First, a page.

WASHINGTON, Nov. 17 (UPI) -- British Prime Minister Tony Blair has told the U.S. government-sponsored Iraq Study Group that pushing for an Israeli-Palestinian peace settlement "was the only way" to bring about long-term stability to Iraq and the Middle East as a whole. This is a viewpoint that has long been expressed by many Arabs and which has become increasingly popular in Europe. But as desirable as it would be to achieve an Israeli-Palestinian peace settlement, it is doubtful that this could contribute much to stability either in Iraq or elsewhere in the Middle East.
It's not that an Israeli-Palestinian settlement, or even just the push for one that Blair is calling for, would have no positive impact. America's image in the Arab world would hopefully rise from the abysmal lows that it has fallen to under President Bush, thus making it easier for Arab governments to cooperate with the United States.
But it is not the Israeli-Palestinian conflict that Iraqis are divided over. If anything, support for the Palestinian cause is one of the few issues that the contending Iraqi factions are all agreed upon. As is well known, bitter disputes have emerged in Iraq between Arab Sunnis and Arab Shiites, and between Arab Sunnis and the Kurds. There are also conflicts between rival Arab Shiite groups, between rival Arab Sunni groups, and others still. An Israeli-Palestinian peace settlement, if one could be reached, will not magically resolve all these intra-Iraqi disputes. Just pushing for one will have even less impact.
Nor will an Israeli-Palestinian peace settlement prevent neighboring states from supporting rival groups in an Iraqi civil war. Even if an Israeli-Palestinian settlement could be achieved, Iran would still support the Arab Shiites while most Arab states would support Arab Sunnis. If anything, an Israeli-Palestinian peace agreement might free up resources previously provided to the Palestinians for various groups in Iraq.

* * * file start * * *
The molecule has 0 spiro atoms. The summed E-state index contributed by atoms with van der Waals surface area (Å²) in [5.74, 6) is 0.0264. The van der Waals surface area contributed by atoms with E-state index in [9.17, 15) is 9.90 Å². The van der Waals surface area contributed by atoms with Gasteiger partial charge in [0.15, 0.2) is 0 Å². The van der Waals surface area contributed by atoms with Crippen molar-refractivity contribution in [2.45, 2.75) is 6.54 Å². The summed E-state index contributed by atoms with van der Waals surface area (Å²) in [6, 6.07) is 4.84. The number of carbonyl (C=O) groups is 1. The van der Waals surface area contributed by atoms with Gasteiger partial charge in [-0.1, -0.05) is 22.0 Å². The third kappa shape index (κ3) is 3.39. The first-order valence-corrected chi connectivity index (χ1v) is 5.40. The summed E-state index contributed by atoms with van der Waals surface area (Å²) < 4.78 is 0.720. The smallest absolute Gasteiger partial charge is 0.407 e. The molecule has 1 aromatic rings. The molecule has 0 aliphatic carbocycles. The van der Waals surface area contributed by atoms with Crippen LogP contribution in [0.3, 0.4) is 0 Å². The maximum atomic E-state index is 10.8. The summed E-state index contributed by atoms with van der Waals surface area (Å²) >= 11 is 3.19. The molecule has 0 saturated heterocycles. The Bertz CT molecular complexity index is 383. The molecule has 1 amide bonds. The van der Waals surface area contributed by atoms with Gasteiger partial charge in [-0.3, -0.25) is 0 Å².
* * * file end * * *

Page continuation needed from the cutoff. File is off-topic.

Closer to Israel, an end to the Israeli-Palestinian conflict will not necessarily lead to the end of the Israeli-Syrian one. But even if the Golan Heights issue dividing Israel and Syria could be resolved, Syria's continuing desire to dominate Lebanon will lead to continued tension. Conflict between Hezbollah on the one hand and other Lebanese groups on the other also seems likely to continue whether or not an Israeli-Palestinian peace is achieved.
Similarly, it is doubtful that an Israeli-Palestinian peace agreement would curb Iran's desire to continue pursuing its nuclear program which both America and Israel in particular regard as threatening. Indeed, since Iranian President Mahmoud Ahmadinejad has called for Israel to be wiped off the face of the map, he may not recognize an Israeli-Palestinian peace agreement as legitimate, but as a sell-out on the part of any Palestinian group agreeing to it.
Further, an Israeli-Palestinian peace agreement would not alter the fact that most Middle Eastern states are dictatorships. While America may no longer be so unpopular for supporting Israel if an Israeli-Palestinian peace agreement were achieved, it would still be unpopular for supporting pro-American dictatorial regimes in the Arab world.
Thus, as desirable as the achievement of an Israeli-Palestinian peace agreement (or even the concerted effort to achieve one) would be, this will not bring about an end to the Iraqi civil war, Syrian efforts to dominate Lebanon, the Iranian nuclear crisis, or authoritarian rule throughout much of the Middle East. Each of these problems will still have to be resolved individually -- if they can be. An Israeli-Palestinian peace is not the panacea for the problems of the Middle East that Tony Blair and so many others think it is.
(Mark N. Katz is a professor of government and politics at George Mason University.)